Text that is not accessible to users is against Google’s guidelines, as Matt Cutts describes in this Webmaster video, and you could see a drop in traffic if you don’t update this before the mobile-first index rolls out.

How to Test:

To make sure you have implemented the tabs and accordions correctly, scan your website manually or with a tool like Screaming Frog for a code similar to this:

 $('#hideAccordion').show();

How to Fix:

To get this removed work with your web developer to make sure all the content in the accordion or tabs is shown. If the content is listed on the desktop, then it must appear on the mobile version.

Here’s a look at Google’s use of the accordion feature in Google Search Console Help:

google search console help accordion

 

6. Add Structured Data on Your Mobile Version Pages

Many times when implementing structured data on a site, webmasters will skip adding them to the mobile site. With the new mobile-first index, if you want to keep your structured data, you’re going to need to add it to your mobile pages. Refinery29 continues their schema in place for mobile:

refinery29 schema mobile

How to Test:

If you have a responsive website, then your schema should be carried over with it. However, if you have a separate mobile site with different URLs, you’ll need to make sure you follow all the correct steps just as you would for the desktop.

How to Fix:

High-five! You think you have schema markup added to your mobile site, now double-check it with Google’s Structured Testing Tool. Be sure to “Inspect” it to make sure it’s coming through on mobile devices. And, if you’re using two different URLs you’ll need to update those in the schema. Just be careful not to drown your site in structured data. Google does recommend keeping your structured data slim. If you’re using a plugin for your structured data, double-check it in the testing tool to make sure the correct markup is being displayed.

For example, using the Refinery29 example from above, you’ll see that they have implemented schema correctly. This schema implementation will carry some pretty significant weight with the mobile-first index so I would make this a high priority item.

{

"@context": "http://schema.org",

"@type": "Article",

"mainEntityOfPage":{

"@type":"WebPage",

"@id":"http://www.refinery29.com/gifts-for-boss"

},

"headline": "24 Gifts That Will Wow Your Boss",

"image": {

"@type": "ImageObject",

"url": "http://s2.r29static.com//bin/entry/3b0/700x/1648146/image.png",

"height": 840,

"width": 700

},

"datePublished": "2016-11-28 10:30:00",

"dateModified": "2016-11-28 13:14:34",

"author": {

"@type": "Person",

"name": "Marshall Bright"

},

"publisher": {

"@type": "Organization",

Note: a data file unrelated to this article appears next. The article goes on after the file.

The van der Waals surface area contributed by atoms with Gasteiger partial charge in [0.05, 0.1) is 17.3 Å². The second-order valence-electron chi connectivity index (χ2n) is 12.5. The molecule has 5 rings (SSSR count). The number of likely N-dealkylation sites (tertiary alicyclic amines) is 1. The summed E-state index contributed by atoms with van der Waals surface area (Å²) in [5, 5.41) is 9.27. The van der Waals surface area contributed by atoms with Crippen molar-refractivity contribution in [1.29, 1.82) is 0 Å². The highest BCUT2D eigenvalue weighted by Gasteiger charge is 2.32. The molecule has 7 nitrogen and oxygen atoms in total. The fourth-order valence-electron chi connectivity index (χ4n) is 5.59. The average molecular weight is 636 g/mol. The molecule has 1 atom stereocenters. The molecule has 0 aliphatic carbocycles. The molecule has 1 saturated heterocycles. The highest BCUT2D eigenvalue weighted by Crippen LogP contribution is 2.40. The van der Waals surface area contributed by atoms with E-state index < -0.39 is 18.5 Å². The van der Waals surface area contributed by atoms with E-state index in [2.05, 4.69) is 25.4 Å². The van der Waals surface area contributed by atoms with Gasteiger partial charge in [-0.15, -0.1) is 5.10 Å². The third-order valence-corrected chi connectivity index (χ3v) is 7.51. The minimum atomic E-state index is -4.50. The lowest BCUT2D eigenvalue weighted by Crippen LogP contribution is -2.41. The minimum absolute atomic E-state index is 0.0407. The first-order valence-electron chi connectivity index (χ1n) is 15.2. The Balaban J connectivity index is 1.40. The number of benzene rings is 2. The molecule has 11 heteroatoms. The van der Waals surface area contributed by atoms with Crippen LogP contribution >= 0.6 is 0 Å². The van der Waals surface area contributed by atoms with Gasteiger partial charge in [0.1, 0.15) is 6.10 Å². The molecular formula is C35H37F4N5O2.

"name": "Refinery29",

"logo": {

"@type": "ImageObject",

"url": "http://s1.r29static.com/blog/35c947/assets/images/logos/refinery29.png",

"width": 54,

"height": 54

}

},

"description": "If the new phrase for the office BFF is the "work wife," then is a good boss or mentor your "work mom" or "work dad"? Part authority figure, part dispenser of advice, part sympathetic ear, your boss has always been there for you. So when it comes time to show your appreciation — whether it's for"

}

7. If You Don’t Have Mobile Pages, Launch AMP Pages

If you just haven’t had the time to create mobile pages for your site, create an AMP version for your pages. Google will use the AMP version to index, even without a mobile friendly version.

However, if you’re using a mobile site similar to the m.unicornsforsale.com mentioned above, AMP is not your answer. If your m.mobile site has content (many web designers do this for an enhanced user experience) while your AMP page has the full content (same as your desktop), Google will rank your m.mobile site above your AMP page. Meaning, you don’t get any keyword love for your full content.

If you have a mobile version of a page with an AMP version, Google will index the desktop version. You don’t get bonus points for having both, but I like to think of it as a sense of security.

How to Test:

If you think you’ve got AMP pages set up properly, just pop into a browser on your smartphone and search for a particular page on your site. You should see a gray lightning bolt next to the article if it’s an AMP page.

If you’d rather check it out on your desktop, check the view source for something similar to this:

rel="amphtml"

Here is an example from ABC News:

<link rel="amphtml" href="http://abcnews.go.com/amp/Politics/trump-threatens-reverse-obamas-cuba-policy-cuba-makes/story?id=43820479" />

Or, add the AMP Chrome extension. It will allow you to switch between AMP version and regular version:

amp chrome extension

How to Fix:

If you’re not sure if you implemented the AMP pages correctly, use the AMP testing tool. The AMP testing tool will give you suggestions on how to fix your AMP pages. This is what you might see:

google amp validator tool

8. Keep Your Desktop Optimized for Other Search Engines

While the majority of your traffic may be coming from Google, you don’t want to forget about your other traffic sources. Christi Olson from Bing told The SEM Post that Bing would not move to a “mobile first” index. Christi states:

“At Bing, we maintain a single index that is optimized for both mobile and desktop to ensure our users continue to receive the most relevant, fresh and consistent results no matter where they are.”

So, while you’re creating a mobile-first index strategy for Google, you need to maintain a desktop strategy for other search engines as well.

How to Test:

No testing needed for this one.

How To Fix:

Continue to establish a cohesive SEO strategy for the present and future.

9. Maintain Your Link Building Strategy